Dale Maffit Reservoir is a 200 acre lake constructed in the 1940s as a backup water source for the City of Des Moines, Iowa. It is surrounded by about 1500 acres of woodland and prairie, intended to keep the runoff to the Lake reasonably unpolluted.
This winter the lake froze over early and has remained frozen over to this date, March 10. Frozen, that is, except for a small hole that Canada Geese managed to keep open throughout extremely cold winter. With rapidly warming weather the past 2 days, the hole has greatly expanded. It is at the north end of the lake, easily viewable.
I live about 6 miles from Lake Maffit. On January 20th I stopped by to see what was there, and was pleased to find several Trumpeter Swans, some Common Goldeneyes, a few Common Mergansers, and the usual plethora of Canada Geese and Mallards.
On February 13th among the Canada Geese and Mallards were Cackling Geese, Redhead Ducks, a Ring-necked Duck, and the continuing Goldeneyes and Common Mergansers.
On February 21, the swans were back, and there were a few Pintails to add to the mix.
On February 27th, all of the species of ducks, geese and swans mentioned above were still present at the little water hole surrounded by ice, and adding to the mix was a single Bufflehead.
On March 7th, the number of Anatatdae (the Latin name for the family consisting of swans, geese and ducks) had dramatically increased. Joining the Canada Geese were 2 White-fronted Geese
and 4-6 Cackling Geese. The number of duck species now included 2 Green-winged Teal, 6 Ruddy Ducks, 4 Lesser Scaup, 8-10 Pintails, 2 Ring-necks, 1 Bufflehead, 50 or so Redheads, 100 or so Common Goldeneyes, 10 Common Mergansers, and, of course the ever present and quite numerous Mallards.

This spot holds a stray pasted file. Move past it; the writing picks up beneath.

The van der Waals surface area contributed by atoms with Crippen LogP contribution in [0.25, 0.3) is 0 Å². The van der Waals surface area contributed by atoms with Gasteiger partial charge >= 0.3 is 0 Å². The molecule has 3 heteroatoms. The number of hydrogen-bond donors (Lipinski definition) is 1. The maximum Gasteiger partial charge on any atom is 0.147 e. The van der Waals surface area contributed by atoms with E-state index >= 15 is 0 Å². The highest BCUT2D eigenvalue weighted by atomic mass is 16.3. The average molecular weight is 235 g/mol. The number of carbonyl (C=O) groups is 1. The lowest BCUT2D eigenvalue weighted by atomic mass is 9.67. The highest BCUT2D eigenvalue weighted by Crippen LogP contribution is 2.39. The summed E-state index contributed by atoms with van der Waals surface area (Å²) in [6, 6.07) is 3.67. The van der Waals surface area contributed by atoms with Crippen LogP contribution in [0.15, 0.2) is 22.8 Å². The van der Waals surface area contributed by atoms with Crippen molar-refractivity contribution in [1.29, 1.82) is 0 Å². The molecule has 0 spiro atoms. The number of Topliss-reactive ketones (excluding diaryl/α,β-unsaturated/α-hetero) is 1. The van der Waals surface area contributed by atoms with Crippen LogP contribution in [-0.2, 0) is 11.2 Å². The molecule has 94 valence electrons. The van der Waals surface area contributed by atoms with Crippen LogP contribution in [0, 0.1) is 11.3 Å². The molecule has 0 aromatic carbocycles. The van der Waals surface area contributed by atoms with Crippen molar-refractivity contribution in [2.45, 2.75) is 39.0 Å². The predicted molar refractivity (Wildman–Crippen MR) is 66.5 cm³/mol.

On March 8th, there were 37 Trumpeter Swans in or around the hole. Canada Geese numbers were well over 1,000. A flock of at least 40 White-fronted Geese and about 10 Cackling Geese completed the list of geese present. All of the duck species seen the preceding day were still present, but in increased numbers. And, as the bonus for the day, cavorting among the Mallard Drakes was a dramatically dark Black Duck.
I was very happy to see this big duck, because in many years I fail to see any of this more easterly cousin of the Mallards in Iowa.
On March 9th the weather turned warm for the first time this calendar year. All of the same cast of characters were still present, and added to the mix were 6 beautiful Hooded Mergansers. There were 49 Swans at the hole. They began to depart about 10:00 a.m.
March 10 dawned bright, calm and very warm and the days of the small water hole on the lake are obviously numbered. Barbara joined me on an early morning trip to the Lake, hoping to photograph swans, if present. And they were: 71 of them, to be exact. It is wonderful to contemplate that from the brink of extinction, these magnificent birds can now be seen regularly and in good numbers. Several of her photos of the Trumpeter Swans, at rest
and in flight.
Hopefully, the Black Duck and one of the 2 Buffleheads present this morning will also show up in the photos. All of the other species, except Cackling Geese, were still present, and, except for Canada Geese, in larger numbers. When I returned to Lake Maffit about 5:00 p.m., there were at least 2,000 White-fronted Geese, and very few Canadas; a nice change. In addition I saw my first-of-the-year Red-breasted Mergansers (3) and a single Wigeon. Ring-necks were much more plentiful than in the morning. That made it a 14 duck day. I think that’s a record for me. I will be anxious to see what’s new there tomorrow. Canvasback or Shoveler are the most likely, because my other three expectancies, as yet unseen in 2014, the Wood Ducks, Gadwalls, Blue-winged Teal, don’ fancy the big open lake.
Maffit Reservoir is a jewel. Hopefully it will continue to be available to the migrating flocks to provide rest and nourishment on their cold fall, winter and spring stopovers.
I can’t stop without mentioning the nightcap: at about 6:30, as the sun was setting, V after V of Snow Geese flew high over our house, heading northwest. Spring is surely here.